People Problems Can Put Nonprofits at Risk

People Problems Can Put Nonprofits at Risk

By: Eugene Fram

Like the Streisand song lyric, nonprofit people who need people must first have the know-how to choose and cultivate those people! If not, the risks to a board can range from modest to substantial. It all begins with making the right choices and vetting board and CEO candidates.   Most nonprofit board members know that they are only required to make one hiring decision—the engagement of the CEO. This is a process that always involves some risk factors. Take the case of the university that has expended substantial amounts to engage a CEO. After a brief “honeymoon period” it was determined that the candidate lacked the requisite background to move the organization forward. His resignation was forthcoming, and with it, a disruption that was costly not only in dollars but in board/faculty morale and public confidence. A nonprofit board is usually confronted with several people risks. Following are some that should be noted by board members.

Colleagues on the Board- Modest Risk: Except when a crisis occurs necessitating additional time and effort to address the problem, there is usually little opportunity for collegiality among nonprofit directors. In recent times, with many board members living time-compressed lifestyles, colleagues not only don’t know each other but can pass each other on the street without recognition! This lack of personal interaction makes it difficult for directors to understand and share perspectives regarding the organization. It is clearly the board and CEO’s responsibility to provide these opportunities by organizing social events and/or small gatherings for board people to interact– perhaps over breakfast, lunch or wine. Another option is to extend an invitation to attend local or regional professional events. Or to invite board members to join a conference call during the weekly meeting between the board chair and the CEO. People contact within the board cements relationships and becomes an asset to working together as a group.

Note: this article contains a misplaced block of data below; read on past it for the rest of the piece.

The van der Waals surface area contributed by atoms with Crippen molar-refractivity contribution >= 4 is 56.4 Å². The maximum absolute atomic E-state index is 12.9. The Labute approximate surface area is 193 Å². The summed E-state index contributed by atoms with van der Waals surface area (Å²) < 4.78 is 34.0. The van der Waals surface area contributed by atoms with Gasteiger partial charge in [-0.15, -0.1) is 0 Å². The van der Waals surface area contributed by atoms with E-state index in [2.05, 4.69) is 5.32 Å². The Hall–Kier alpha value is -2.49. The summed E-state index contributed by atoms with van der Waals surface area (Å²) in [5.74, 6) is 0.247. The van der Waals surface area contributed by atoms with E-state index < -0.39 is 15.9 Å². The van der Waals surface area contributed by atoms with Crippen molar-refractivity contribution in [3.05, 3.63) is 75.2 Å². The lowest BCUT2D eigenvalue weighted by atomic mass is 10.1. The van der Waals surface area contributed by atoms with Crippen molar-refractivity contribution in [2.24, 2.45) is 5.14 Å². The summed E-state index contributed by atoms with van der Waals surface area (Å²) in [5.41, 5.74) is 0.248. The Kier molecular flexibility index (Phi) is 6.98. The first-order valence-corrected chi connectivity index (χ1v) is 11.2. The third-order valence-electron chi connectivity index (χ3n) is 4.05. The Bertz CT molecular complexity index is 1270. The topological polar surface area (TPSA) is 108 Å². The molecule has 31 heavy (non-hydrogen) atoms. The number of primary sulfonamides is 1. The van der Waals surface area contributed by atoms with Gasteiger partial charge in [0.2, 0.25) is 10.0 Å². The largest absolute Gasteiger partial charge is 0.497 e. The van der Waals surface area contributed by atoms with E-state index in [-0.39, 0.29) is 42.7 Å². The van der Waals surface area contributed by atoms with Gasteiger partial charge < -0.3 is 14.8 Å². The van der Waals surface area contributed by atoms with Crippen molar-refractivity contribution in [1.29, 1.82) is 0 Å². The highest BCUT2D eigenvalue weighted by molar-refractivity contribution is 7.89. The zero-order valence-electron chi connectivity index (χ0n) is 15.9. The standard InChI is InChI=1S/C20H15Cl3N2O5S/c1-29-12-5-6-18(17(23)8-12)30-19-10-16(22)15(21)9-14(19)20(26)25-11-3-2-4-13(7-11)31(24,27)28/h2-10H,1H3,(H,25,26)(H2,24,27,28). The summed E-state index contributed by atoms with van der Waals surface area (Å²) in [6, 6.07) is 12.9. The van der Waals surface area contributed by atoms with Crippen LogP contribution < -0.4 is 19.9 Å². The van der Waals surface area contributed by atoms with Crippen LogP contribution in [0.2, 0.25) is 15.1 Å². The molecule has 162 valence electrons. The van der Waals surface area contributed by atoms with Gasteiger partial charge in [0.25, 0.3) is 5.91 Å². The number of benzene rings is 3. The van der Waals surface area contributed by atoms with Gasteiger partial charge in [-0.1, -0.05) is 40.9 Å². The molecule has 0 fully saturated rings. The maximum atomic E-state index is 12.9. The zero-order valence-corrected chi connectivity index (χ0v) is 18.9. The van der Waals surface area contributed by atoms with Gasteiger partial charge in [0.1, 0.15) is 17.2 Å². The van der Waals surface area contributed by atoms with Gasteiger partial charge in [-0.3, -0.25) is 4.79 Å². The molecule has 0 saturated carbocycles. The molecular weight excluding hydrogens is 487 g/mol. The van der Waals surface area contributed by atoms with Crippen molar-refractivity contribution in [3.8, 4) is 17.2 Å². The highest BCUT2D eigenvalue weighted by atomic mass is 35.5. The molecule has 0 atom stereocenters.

Financial Personnel-Might Be Substantial Risk?: Financial people, as a group or individually, can constitute a potential risk group. At the very least, each board member should be thoroughly acquainted with the CFO, his/h senior reports and the professional qualifications of each, especially in relation to their abilities to stay current with financial requirements. The board needs to provide sufficient signals to all staff personal that it is alert to unethical behavior, especially fraud.   Similarly, the board and/or its committees need to make certain that there is substantial compliance with all regulations imposed by governmental or professional organizations. Example: One CFO delayed the delivery of an accounts receivable report for an extended time period. Neither the board nor management demanded it. When the report finally arrived, the board found that the CFO had been carrying a substantial number of bad debts as assets.   To rectify the situation, the nonprofit had to engage costly forensic accountants. Although the board was also substantially at fault in its due care, both the CFO and CEO were fired.